Japanese Children’s Books, Part 1

CONTRIBUTED BY SHANNAN LEWELLEN

“The more you read, the more things you will know.  The more you learn, the more places you’ll go.” ~Dr. Seuss

Our home is filled with books.  Books about bugs and volcanoes, how to books, books on parenting, and in the last few years we have acquired many Japanese books.  When we first came to this island four years ago we were clueless about the local culture, traditions, festivals, etc.  We were unaware of which holidays were celebrated here, we all crowded around the first electronic toilet seat we came across in amazement, and timidly had our first bites of onigiri at a Family Mart.  My youngest always makes the ”beep beep” sound when driving his Tonkas© in reverse and would prefer a dinner of soba and edamame over fast food any day.

Once we were settled in, we quickly made friends with families that had been here longer and could help up learn the ropes of living here. We participated in cultural exchange programs, and in the past year I was fortunate enough to teach at a preschool alongside a few locals that have become dear friends.  We have also discovered many children’s books that have helped us better understand the local culture and daily life.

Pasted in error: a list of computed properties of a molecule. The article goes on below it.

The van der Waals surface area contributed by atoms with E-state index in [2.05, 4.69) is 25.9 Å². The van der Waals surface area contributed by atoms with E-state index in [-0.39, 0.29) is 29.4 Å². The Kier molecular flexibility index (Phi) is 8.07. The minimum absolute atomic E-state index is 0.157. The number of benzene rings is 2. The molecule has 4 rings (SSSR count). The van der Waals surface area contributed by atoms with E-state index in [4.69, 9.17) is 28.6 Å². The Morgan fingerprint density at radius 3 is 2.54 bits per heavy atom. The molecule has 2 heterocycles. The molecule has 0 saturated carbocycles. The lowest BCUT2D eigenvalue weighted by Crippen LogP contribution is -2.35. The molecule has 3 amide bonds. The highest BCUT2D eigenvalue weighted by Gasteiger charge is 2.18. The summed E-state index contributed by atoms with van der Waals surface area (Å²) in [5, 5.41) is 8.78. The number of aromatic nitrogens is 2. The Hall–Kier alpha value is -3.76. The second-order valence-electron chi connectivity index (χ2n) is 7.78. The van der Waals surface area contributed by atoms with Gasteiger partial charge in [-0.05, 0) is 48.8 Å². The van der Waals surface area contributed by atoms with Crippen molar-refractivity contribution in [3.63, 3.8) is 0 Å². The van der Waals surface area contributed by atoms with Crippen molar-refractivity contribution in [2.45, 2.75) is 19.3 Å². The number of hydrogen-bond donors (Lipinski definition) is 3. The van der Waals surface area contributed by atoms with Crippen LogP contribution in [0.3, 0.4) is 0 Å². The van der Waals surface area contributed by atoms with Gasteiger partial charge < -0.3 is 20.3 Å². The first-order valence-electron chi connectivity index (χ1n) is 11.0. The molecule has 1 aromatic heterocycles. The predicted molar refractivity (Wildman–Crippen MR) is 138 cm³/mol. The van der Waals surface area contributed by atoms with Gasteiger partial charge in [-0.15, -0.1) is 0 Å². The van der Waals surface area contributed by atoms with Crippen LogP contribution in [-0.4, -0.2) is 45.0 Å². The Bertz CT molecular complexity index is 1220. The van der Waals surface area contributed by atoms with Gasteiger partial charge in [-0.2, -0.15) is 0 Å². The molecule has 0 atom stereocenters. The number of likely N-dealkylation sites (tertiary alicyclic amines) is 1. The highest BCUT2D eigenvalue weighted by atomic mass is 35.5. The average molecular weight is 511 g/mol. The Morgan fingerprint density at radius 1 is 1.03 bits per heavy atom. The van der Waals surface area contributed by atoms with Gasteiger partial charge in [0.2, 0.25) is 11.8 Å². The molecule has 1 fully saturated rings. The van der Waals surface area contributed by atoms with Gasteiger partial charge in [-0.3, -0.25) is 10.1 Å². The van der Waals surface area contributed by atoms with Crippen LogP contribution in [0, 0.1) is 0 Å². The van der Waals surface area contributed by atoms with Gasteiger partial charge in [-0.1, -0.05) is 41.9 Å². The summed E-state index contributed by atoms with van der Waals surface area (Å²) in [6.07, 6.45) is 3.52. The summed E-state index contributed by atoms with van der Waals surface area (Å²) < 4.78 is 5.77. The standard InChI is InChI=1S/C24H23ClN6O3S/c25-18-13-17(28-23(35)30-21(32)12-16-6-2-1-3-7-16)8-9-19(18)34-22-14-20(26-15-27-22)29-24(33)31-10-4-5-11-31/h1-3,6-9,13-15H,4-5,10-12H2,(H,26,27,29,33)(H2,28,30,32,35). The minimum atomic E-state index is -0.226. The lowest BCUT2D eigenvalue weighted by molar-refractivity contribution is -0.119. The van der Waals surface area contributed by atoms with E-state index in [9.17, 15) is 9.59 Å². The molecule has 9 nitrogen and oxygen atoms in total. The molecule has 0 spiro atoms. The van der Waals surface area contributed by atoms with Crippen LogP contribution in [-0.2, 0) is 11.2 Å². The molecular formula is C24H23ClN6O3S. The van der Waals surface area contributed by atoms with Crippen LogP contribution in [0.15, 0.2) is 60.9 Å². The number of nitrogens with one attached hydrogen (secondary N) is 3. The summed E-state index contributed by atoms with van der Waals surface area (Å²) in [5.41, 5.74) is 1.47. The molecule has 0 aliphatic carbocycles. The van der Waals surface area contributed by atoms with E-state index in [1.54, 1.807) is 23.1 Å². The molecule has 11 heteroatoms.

I am going to review a few that we own and a few that I have checked out from Foster Library.

My favorite book is the first book we purchased: The Way We Do It in Japan by Geneva Cobb Iijima.  This is a story of a young boy named Gregory who moves with his family from San Francisco to Tokyo. The book talks about many things that are different, from deeper tubs in Japan to the backpacks.  Each time the young boy asks about something the dad replies, “That is how we do it in Japan.”  I give this book 5 stars.  It is a cute story that addresses the children’s curiosity and anxiety about moving to a new land.  I think it would be an excellent book for a family that is on their way to Oki and for those already here too!

Books music Our next favorite book is a book my son received from his sensei.  The book came from Tsutaya (I believe the one close to Torii as I wasn’t able to find it at the one out Kadena gate 5).  This is one of the musical children’s books where you push the button and it sings the song for you.  The pages include the lyrics (if you can read the Hiragana) and most importantly the hand motions.  “Twinkle, Twinkle Little Star” and “Head, Shoulders, Knees and Hands” (not toes ) along with many Japanese children’s songs are included.  My sons’ favorites are the onigiri song (he loves onigiri!) and “Head, Shoulders, Knees and Hands”.  There is also a version with Hello Kitty on the cover that we bought as a birthday gift.  This book has been a hit with all the kids that have played with it.  My friend also found similar books at Toys R Us.  These books are now our go-to gift for on-island birthday parties.

Books music2

Books color